Restaurant review: The Flying Pig (Olympic Village)

To celebrate my dinner companion’s birthday, we decided to try “The Flying Pig” at the Olympic Village.
Flying Pig bills itself as a “nouveau Canadian bistro”, meaning local seasonal ingredients in a casual atmosphere, and at a reasonable price.

The Olympic Village location on West 2nd Avenue (between Manitoba and Columbia street) is the newest one, open since late December 2014.  The others being the original location in Yaletown on Hamilton Street, and in Gastown on Water Street.

The restaurant did not accept reservations, but we arrived on a Wednesday night, and there was ample seating available.

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While examining the menu, the server brought out a complimentary basket of bread, with a plate of extra virgin olive oil and aged balsamic vinegar.

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The olive oil was fruity, and the aged balsamic vinegar had some nice sharpness to it.  The bread was quite soft and tender, but not especially crusty.  There actually four slices of bread, I was slow on the camera.

My dinner companion’s starter was Salt & Pepper “Humbolt” Squid.

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This is tender strips of squid, battered and deep-fried, garnished with salt, pepper, diced raw red onions, and served with lemon and dill yogurt dipping sauce.    This tastes and feels very much like a greek calamari to me.  It’s good.  It’s tender and well seasoned, and tastes pretty good,  but misses a little because there’s not much crispness.  If its deep-fried, I expect a little crispness.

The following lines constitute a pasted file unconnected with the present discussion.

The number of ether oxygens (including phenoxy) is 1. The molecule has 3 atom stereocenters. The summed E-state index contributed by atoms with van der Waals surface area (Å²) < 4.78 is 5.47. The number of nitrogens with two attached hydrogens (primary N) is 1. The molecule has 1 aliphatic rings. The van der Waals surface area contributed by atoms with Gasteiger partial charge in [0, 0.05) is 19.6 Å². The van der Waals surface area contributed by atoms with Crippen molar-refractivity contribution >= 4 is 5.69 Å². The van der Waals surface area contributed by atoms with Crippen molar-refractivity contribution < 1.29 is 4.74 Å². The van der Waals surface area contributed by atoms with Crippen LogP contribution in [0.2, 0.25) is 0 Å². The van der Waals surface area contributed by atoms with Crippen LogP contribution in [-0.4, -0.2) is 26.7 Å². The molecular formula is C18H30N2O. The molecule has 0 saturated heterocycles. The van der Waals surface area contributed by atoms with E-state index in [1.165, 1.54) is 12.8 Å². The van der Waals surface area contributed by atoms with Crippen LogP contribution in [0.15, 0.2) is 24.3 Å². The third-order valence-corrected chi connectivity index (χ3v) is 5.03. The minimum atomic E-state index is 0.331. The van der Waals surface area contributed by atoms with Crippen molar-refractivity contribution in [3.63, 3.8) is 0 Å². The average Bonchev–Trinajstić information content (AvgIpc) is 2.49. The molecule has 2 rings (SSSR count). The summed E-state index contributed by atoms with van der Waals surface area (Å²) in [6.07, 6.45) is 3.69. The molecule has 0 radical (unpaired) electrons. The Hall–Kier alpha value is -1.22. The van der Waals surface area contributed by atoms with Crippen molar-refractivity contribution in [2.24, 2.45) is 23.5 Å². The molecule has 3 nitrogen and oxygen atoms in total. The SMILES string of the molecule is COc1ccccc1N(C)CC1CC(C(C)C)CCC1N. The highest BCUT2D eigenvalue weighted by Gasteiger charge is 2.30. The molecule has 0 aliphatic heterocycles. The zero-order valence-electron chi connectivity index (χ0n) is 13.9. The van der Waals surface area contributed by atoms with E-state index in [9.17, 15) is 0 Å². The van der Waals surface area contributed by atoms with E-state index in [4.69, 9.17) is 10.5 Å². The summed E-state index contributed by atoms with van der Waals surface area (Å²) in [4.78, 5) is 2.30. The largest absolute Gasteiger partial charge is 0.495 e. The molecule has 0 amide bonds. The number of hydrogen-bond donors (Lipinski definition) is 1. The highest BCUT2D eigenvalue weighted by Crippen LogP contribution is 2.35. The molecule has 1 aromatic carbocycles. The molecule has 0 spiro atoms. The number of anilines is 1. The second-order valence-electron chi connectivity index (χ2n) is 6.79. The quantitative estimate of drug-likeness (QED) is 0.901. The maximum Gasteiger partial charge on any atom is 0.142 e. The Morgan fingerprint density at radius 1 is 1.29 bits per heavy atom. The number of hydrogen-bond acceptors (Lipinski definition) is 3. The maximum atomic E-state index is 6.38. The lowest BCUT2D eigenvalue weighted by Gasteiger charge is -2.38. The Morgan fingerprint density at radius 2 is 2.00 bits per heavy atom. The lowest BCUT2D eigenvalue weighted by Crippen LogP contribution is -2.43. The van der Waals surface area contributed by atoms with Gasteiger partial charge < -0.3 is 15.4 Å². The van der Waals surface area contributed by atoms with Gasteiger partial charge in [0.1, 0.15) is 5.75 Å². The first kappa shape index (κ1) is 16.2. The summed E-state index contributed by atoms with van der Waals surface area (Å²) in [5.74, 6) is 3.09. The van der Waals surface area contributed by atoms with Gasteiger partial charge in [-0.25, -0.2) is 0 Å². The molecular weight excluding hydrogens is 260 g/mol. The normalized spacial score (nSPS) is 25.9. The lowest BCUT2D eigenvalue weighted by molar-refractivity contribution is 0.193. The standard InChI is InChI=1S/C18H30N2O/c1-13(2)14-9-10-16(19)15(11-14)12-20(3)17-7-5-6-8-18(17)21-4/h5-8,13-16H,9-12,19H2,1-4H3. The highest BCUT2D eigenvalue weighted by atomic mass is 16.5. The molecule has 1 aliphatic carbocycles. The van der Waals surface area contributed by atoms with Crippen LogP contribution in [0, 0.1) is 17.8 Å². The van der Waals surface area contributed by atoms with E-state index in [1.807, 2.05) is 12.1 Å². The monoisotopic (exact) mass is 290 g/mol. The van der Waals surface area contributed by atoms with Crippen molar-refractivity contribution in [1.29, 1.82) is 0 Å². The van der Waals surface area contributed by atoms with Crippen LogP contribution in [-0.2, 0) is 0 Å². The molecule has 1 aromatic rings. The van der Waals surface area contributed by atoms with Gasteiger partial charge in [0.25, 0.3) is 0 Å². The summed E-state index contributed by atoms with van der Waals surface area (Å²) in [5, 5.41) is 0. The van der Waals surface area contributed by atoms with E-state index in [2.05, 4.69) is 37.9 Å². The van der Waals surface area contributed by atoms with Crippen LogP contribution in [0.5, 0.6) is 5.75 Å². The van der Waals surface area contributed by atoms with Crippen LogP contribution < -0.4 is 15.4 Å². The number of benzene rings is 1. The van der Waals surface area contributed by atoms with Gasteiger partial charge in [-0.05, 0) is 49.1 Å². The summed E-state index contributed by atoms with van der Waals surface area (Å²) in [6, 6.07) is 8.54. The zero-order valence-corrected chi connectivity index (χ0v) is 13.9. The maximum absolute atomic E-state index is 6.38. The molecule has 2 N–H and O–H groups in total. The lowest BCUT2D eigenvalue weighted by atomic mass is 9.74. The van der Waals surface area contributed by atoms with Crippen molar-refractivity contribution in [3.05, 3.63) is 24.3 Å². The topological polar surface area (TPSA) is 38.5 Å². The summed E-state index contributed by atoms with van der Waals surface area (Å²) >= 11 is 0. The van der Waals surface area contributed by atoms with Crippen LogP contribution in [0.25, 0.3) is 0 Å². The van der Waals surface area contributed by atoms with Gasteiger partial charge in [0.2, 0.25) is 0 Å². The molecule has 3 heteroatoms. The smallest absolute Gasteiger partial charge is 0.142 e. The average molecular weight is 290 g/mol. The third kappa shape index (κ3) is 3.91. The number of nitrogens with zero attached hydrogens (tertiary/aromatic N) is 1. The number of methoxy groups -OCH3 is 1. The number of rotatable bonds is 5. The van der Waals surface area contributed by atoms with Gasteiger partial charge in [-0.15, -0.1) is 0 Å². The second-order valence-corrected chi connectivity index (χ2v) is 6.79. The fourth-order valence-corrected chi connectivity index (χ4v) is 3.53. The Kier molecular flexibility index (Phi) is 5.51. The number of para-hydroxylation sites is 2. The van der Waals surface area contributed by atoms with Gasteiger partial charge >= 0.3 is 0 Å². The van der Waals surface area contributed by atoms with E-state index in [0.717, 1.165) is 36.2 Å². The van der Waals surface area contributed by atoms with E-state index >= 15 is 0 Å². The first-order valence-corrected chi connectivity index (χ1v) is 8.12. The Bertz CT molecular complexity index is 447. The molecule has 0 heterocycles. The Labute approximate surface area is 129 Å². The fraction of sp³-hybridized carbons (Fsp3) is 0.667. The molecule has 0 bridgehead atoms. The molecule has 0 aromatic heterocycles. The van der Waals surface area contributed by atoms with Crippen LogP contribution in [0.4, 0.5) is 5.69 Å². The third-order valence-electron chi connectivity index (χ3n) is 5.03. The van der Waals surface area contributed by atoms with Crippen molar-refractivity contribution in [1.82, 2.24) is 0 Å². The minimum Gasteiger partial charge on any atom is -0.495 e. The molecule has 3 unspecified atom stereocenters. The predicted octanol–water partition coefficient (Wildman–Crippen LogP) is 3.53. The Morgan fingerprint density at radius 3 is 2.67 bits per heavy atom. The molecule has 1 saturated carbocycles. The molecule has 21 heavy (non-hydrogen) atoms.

My starter was Rocket and Watercress Beetroot salad.

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This is a green salad of rocket and water cress, tossed in an olive oil and balsamic vinaigrette, served with candied walnuts, fresh soft goat cheese slivers of fresh pear, and large cubes of roasted beets. This is a nice salad.  The greens are fresh and crisp.  The beets are roasted to a firm (but tender enough to cut without effort) al dente.  The walnuts are slightly sweet and nicely crunchy, and the goat cheese provided some creaminess.   I kinda thought the beet cubes were a bit too large though.

My dinner companion’s main was Pan seared BC Sablefish.

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This is a large filet of sable fish, seared on the skin side and finished in an oven, then served over a lobster bisque risotto, with vegetables and a chive beurre blanc sauce.  This was a very nice dish.  The risotto was tender and creamy with a light hint of lobster.  The sablefish was perfectly seared and roasted to just the right doneness.

My main was Blackened Steelhead Trout.

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This is a fillet of steelhead trout heavily seasoned with Cajun spices, and heavily seared on one side and finished in an oven.  It’s served over a ragu of shrimp and chorizo sausage pasta, studded with peas and zucchini.  This was a terrific dish.  The trout was boldly seasoned and cooked to the right doneness.  The pasta was spicy and held up well against the Cajun flavors of the trout.

We finished with a shared dessert of Bourbon maple creme brulee.

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This is a rich creamy custard, topped with carmelized maple bourbon sugar.  It’s served with fresh fruit and an oatmeal cookie, and dusted with powdered sugar.  This was a superb creme brulee. The custard is silky smooth and creamy, with just enough sweetness.  The bruleed top quite thick, but wonderfully sweet and crunchy.  The cookie was nice, but not especially noteworthy, next to the custard.  It’s a fairly large serving, and it was enough for two, given that we were pretty full from the rest of the meal.

The dining room is expansive and open, and quite loud from the ambient music.  It’s clean and little on the dimly lit side.

Our server was very attentive, and cheerful.  She also comped the dessert when she learned we were there to celebrate a birthday, so she gets bonus points for that.

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